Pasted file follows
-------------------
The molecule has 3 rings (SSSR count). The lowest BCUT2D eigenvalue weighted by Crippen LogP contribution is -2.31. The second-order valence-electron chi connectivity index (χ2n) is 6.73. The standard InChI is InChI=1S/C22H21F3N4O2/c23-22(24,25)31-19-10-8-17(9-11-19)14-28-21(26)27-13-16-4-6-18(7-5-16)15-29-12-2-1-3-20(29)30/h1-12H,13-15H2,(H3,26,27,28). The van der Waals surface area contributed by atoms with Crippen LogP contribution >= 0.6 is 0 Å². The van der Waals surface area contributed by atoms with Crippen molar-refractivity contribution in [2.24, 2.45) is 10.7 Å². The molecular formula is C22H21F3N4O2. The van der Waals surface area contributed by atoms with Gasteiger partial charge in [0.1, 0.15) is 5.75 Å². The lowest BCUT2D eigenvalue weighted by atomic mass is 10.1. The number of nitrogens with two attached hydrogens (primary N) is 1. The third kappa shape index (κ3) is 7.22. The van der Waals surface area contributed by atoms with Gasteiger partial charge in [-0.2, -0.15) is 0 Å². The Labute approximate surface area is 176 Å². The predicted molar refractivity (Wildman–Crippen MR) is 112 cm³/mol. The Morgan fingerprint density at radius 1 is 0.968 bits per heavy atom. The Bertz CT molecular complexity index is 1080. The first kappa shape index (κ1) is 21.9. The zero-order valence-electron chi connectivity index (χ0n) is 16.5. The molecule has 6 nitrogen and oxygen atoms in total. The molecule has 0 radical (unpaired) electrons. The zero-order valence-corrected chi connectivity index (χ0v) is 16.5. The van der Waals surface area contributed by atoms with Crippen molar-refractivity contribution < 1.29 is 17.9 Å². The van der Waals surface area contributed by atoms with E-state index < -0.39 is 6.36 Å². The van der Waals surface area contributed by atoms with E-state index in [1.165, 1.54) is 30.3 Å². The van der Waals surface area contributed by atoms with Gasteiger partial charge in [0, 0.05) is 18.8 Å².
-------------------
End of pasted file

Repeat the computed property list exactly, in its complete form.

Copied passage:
The molecule has 3 rings (SSSR count). The lowest BCUT2D eigenvalue weighted by Crippen LogP contribution is -2.31. The second-order valence-electron chi connectivity index (χ2n) is 6.73. The standard InChI is InChI=1S/C22H21F3N4O2/c23-22(24,25)31-19-10-8-17(9-11-19)14-28-21(26)27-13-16-4-6-18(7-5-16)15-29-12-2-1-3-20(29)30/h1-12H,13-15H2,(H3,26,27,28). The van der Waals surface area contributed by atoms with Crippen LogP contribution >= 0.6 is 0 Å². The van der Waals surface area contributed by atoms with Crippen molar-refractivity contribution in [2.24, 2.45) is 10.7 Å². The molecular formula is C22H21F3N4O2. The van der Waals surface area contributed by atoms with Gasteiger partial charge in [0.1, 0.15) is 5.75 Å². The lowest BCUT2D eigenvalue weighted by atomic mass is 10.1. The number of nitrogens with two attached hydrogens (primary N) is 1. The third kappa shape index (κ3) is 7.22. The van der Waals surface area contributed by atoms with Gasteiger partial charge in [-0.2, -0.15) is 0 Å². The Labute approximate surface area is 176 Å². The predicted molar refractivity (Wildman–Crippen MR) is 112 cm³/mol. The Morgan fingerprint density at radius 1 is 0.968 bits per heavy atom. The Bertz CT molecular complexity index is 1080. The first kappa shape index (κ1) is 21.9. The zero-order valence-electron chi connectivity index (χ0n) is 16.5. The molecule has 6 nitrogen and oxygen atoms in total. The molecule has 0 radical (unpaired) electrons. The zero-order valence-corrected chi connectivity index (χ0v) is 16.5. The van der Waals surface area contributed by atoms with Crippen molar-refractivity contribution < 1.29 is 17.9 Å². The van der Waals surface area contributed by atoms with E-state index < -0.39 is 6.36 Å². The van der Waals surface area contributed by atoms with E-state index in [1.165, 1.54) is 30.3 Å². The van der Waals surface area contributed by atoms with Gasteiger partial charge in [0, 0.05) is 18.8 Å².